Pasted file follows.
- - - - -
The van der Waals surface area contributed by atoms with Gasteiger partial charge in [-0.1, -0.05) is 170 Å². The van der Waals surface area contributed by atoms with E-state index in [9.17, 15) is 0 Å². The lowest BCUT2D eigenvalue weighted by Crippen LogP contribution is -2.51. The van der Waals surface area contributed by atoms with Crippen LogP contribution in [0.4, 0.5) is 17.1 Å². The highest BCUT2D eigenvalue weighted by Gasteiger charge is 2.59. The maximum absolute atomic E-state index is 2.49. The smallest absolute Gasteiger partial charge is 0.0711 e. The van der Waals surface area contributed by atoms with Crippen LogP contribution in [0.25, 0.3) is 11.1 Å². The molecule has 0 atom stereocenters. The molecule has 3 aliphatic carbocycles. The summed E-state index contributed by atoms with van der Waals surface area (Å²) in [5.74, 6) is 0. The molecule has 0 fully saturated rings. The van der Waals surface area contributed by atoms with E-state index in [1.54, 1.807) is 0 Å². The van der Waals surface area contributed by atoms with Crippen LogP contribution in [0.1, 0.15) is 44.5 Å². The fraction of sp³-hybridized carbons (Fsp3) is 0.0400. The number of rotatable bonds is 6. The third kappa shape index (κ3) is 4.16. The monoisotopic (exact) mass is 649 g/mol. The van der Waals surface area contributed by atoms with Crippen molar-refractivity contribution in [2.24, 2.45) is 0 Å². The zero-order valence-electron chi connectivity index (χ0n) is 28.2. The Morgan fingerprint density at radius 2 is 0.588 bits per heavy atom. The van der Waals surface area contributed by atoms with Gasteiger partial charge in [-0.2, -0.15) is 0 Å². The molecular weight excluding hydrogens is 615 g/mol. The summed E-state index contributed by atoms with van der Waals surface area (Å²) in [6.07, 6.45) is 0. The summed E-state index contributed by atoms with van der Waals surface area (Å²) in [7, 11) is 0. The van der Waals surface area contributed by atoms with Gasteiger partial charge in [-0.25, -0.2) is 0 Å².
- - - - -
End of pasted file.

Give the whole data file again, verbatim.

The van der Waals surface area contributed by atoms with Gasteiger partial charge in [-0.1, -0.05) is 170 Å². The van der Waals surface area contributed by atoms with E-state index in [9.17, 15) is 0 Å². The lowest BCUT2D eigenvalue weighted by Crippen LogP contribution is -2.51. The van der Waals surface area contributed by atoms with Crippen LogP contribution in [0.4, 0.5) is 17.1 Å². The highest BCUT2D eigenvalue weighted by Gasteiger charge is 2.59. The maximum absolute atomic E-state index is 2.49. The smallest absolute Gasteiger partial charge is 0.0711 e. The van der Waals surface area contributed by atoms with Crippen LogP contribution in [0.25, 0.3) is 11.1 Å². The molecule has 0 atom stereocenters. The molecule has 3 aliphatic carbocycles. The summed E-state index contributed by atoms with van der Waals surface area (Å²) in [5.74, 6) is 0. The molecule has 0 fully saturated rings. The van der Waals surface area contributed by atoms with E-state index in [1.54, 1.807) is 0 Å². The van der Waals surface area contributed by atoms with Crippen LogP contribution in [0.1, 0.15) is 44.5 Å². The fraction of sp³-hybridized carbons (Fsp3) is 0.0400. The number of rotatable bonds is 6. The third kappa shape index (κ3) is 4.16. The monoisotopic (exact) mass is 649 g/mol. The van der Waals surface area contributed by atoms with Crippen molar-refractivity contribution in [2.24, 2.45) is 0 Å². The zero-order valence-electron chi connectivity index (χ0n) is 28.2. The Morgan fingerprint density at radius 2 is 0.588 bits per heavy atom. The van der Waals surface area contributed by atoms with Gasteiger partial charge in [-0.2, -0.15) is 0 Å². The molecular weight excluding hydrogens is 615 g/mol. The summed E-state index contributed by atoms with van der Waals surface area (Å²) in [6.07, 6.45) is 0. The summed E-state index contributed by atoms with van der Waals surface area (Å²) in [7, 11) is 0. The van der Waals surface area contributed by atoms with Gasteiger partial charge in [-0.25, -0.2) is 0 Å².